When an officer uses the master name index to call up a subject while on patrol, he not only gets the subject’s address, but any involvements the subject has had with the police department or any other police departments that New London dispatches for locally. “So, you’re getting a whole bunch of information all at once just by one search,” Thorp said.
For example, electronic bench warrants come up all the time, according to Thorp. One of the most common examples is people driving after a suspension. An officer pulls someone over for a simple traffic infraction, or for an out-of-date or unregistered vehicle sticker, and the officer runs the motor vehicle history on the MDT. Then a search comes up showing that the subject’s license and registration are suspended, or that the vehicle is stolen, and he should be arrested.
“What is great about this kind of database search is that our officers don’t need to bother the dispatcher because we can run all of this information right from the car,” Thorp explained. The database gives enough information so that Thorp or any other officer can decide whether or not to make an arrest at the scene with the subject. Silent Dispatching
What is most important to Thorp as he goes on each shift is the MDC module. This is a powerful and secure digital dispatch/data communications system for field officers. It allows field patrol cars to be silently dispatched to calls via Crimestar’s CAD. The MDC also allows New London’s patrol units to monitor all CAD event and unit activity in real time, view vital call details, and create new CAD events from the field. Basically, the MDC gives officers the ability to communicate in stealth mode. “We sign off at a location, give the dispatcher the information on what we’re doing and where we are, and they just acknowledge via their terminal and no one else knows where we are,” Thorp said.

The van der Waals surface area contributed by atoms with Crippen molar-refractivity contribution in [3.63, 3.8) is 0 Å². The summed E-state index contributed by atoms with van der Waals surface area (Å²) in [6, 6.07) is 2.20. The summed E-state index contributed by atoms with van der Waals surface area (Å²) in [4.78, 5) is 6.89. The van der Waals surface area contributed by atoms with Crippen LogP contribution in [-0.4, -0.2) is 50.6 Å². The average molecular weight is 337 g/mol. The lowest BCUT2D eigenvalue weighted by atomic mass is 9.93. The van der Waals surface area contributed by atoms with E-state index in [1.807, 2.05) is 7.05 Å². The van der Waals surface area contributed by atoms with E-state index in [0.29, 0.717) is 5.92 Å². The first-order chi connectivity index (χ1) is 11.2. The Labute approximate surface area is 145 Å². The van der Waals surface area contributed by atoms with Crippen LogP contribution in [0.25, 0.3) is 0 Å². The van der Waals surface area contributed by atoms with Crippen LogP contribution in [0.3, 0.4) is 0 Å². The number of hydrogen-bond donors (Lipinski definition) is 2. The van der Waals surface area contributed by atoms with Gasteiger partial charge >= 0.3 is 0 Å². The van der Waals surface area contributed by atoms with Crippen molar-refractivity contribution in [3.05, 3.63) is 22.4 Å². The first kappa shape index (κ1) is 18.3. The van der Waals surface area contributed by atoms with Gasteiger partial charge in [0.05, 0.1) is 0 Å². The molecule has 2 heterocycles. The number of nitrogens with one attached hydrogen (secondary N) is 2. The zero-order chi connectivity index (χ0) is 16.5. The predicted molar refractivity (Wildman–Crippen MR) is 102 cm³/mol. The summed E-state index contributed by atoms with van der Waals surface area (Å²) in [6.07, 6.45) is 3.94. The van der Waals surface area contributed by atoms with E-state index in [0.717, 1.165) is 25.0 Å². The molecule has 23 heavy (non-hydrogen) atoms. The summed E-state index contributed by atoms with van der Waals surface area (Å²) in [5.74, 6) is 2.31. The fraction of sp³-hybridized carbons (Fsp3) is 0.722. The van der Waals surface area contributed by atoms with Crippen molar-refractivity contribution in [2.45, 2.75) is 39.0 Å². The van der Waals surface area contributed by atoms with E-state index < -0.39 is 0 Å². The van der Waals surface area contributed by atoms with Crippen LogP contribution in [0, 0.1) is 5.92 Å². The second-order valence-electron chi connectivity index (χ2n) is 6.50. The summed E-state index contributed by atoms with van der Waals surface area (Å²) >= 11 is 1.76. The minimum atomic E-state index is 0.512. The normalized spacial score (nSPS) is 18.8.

Another huge benefit with Crimestar’s system is its “Be On Lookout” (BOL) feature, which captures information on people, vehicles or items that Thorp and his fellow officers should be aware of and watch out for. “This module lets you enter a narrative description of the person, vehicle or circumstance that should be known. And it even allows you to capture and imbed a digital photo that can be very helpful for field knowledge or identification,” Thorp stated.
According to Thorp, the BOL feature is really a lifesaver because if you have a suicidal subject and the subject is armed and has threatened police officers, this will come right up. It indicates that you need to be careful and maybe get some backup before you take on that vehicle you’ve just stopped.
The best part of this whole system (RMS, CAD and MDC) is that Thorp can keep the dispatcher informed of what he’s doing without actually talking to her, and he can respond to incidents independent of dispatch. “The records management system is great, but with the MDC it really pulls everything together. The CAD and RMS make the MDC work as a unit,” Thorp stated.